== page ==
That business was freelance heroism, an obvious reference to the Luke Cage, Hero for Hire comics from the ‘70s. Cage and his buddy Danny Rand, aka Iron Fist, continued his business as the duo “Heroes for Hire,” which they’re doing right now in the ongoing Power Man and Iron Fist revival from Fred Van Lente.

Power Man and Iron Fist Heroes for Hire

Luke Cage’s Original, Tiara-tastic Yellow Outfit

When Luke Cage escapes Seagate, he steals some old jeans and a bulky, gaudy yellow shirt off a wire hanger. Along with Burstein’s cuffs and tiara from the experiment, and Cage resembles the vintage Power Man from the comics.

Luke Cage Netflix Power Man Costume

Besides being a cute reference to his bizarre beginnings, it was also the same costume he wore when he first appeared in The Defenders in issue #17.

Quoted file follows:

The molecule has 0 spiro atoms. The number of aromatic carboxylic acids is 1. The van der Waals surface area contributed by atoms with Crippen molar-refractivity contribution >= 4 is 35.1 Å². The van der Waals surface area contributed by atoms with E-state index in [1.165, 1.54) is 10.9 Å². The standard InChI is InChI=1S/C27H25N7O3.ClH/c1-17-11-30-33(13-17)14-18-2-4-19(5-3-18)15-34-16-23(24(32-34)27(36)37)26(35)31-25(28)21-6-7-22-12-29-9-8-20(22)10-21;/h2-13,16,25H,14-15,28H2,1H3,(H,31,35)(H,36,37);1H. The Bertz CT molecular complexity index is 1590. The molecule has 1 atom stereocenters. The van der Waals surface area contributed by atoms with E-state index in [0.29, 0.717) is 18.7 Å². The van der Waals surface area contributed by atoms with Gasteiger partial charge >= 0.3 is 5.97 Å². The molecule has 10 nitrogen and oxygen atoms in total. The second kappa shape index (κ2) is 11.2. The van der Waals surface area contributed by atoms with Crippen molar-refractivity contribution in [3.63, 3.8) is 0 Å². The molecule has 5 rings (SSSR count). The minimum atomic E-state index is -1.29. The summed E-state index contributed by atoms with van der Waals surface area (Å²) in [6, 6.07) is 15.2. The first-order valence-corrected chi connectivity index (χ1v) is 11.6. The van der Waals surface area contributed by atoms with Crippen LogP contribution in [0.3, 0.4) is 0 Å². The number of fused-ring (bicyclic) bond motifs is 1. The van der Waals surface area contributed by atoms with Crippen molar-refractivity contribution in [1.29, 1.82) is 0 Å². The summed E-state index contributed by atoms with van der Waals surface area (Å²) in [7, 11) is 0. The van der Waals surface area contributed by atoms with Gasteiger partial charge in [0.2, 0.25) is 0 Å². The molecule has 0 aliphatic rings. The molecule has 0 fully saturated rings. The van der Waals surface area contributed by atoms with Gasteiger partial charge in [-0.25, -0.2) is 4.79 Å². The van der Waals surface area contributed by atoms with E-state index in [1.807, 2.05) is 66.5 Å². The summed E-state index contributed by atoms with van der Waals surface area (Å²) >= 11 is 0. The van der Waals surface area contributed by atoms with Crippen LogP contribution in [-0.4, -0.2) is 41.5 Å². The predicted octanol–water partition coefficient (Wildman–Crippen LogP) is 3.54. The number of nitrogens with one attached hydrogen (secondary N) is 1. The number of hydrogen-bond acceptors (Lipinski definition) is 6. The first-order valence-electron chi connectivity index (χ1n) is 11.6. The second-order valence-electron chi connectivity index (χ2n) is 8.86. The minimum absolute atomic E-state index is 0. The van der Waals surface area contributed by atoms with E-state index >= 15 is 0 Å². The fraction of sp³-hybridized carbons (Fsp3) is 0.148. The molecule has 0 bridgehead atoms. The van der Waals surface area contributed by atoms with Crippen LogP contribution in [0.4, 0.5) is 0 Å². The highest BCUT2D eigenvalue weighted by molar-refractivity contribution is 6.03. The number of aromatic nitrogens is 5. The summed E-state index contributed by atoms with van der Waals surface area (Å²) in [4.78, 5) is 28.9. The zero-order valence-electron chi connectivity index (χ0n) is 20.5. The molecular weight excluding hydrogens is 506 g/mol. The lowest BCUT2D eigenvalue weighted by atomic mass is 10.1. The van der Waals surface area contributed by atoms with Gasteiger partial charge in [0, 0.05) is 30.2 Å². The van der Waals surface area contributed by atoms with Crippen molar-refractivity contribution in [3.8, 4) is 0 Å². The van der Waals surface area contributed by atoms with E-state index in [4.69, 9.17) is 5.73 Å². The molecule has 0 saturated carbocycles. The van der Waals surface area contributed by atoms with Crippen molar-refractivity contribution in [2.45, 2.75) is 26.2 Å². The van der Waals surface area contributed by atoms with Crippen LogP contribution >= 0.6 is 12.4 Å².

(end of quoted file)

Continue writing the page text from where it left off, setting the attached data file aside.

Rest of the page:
The Defenders Luke Cage first appearance

Luke Cage Is a Bruce Lee Fan, Apparently

Luke Cage is a well-read individual who indulges in both highbrow and campy paperback culture. In the fourth episode, Cage has a prison yard debate with his friend Squabbles over Bruce Lee and Jet Li, with Squabbles claiming Jet Li’s Fist of Legend remake tops Bruce’s original. Cage is having none of it, showing himself as a loyal devotee to the Master of Jeet Kune Do.

Luke Cage Bruce Lee Jet Li Squabbles Netflix

Though Bruce Lee doesn’t directly reference Iron Fist, it does reference how Bruce’s sky-high popularity at the time of his death inspired a surge in kung fu films in the early ‘70s, which actually led Marvel to create Iron Fist (just as blaxpoitation movies created Luke Cage). And as mentioned before, Danny Rand, aka Iron Fist, and Luke Cage have teamed up as the Heroes for Hire.

Also, for the record, Squabbles is right: Jet Li’s Fist of Legend is a better movie than Bruce Lee’s original, Fist of Fury (which was mistakenly released as The Chinese Connection in the United States).

The Swear Jar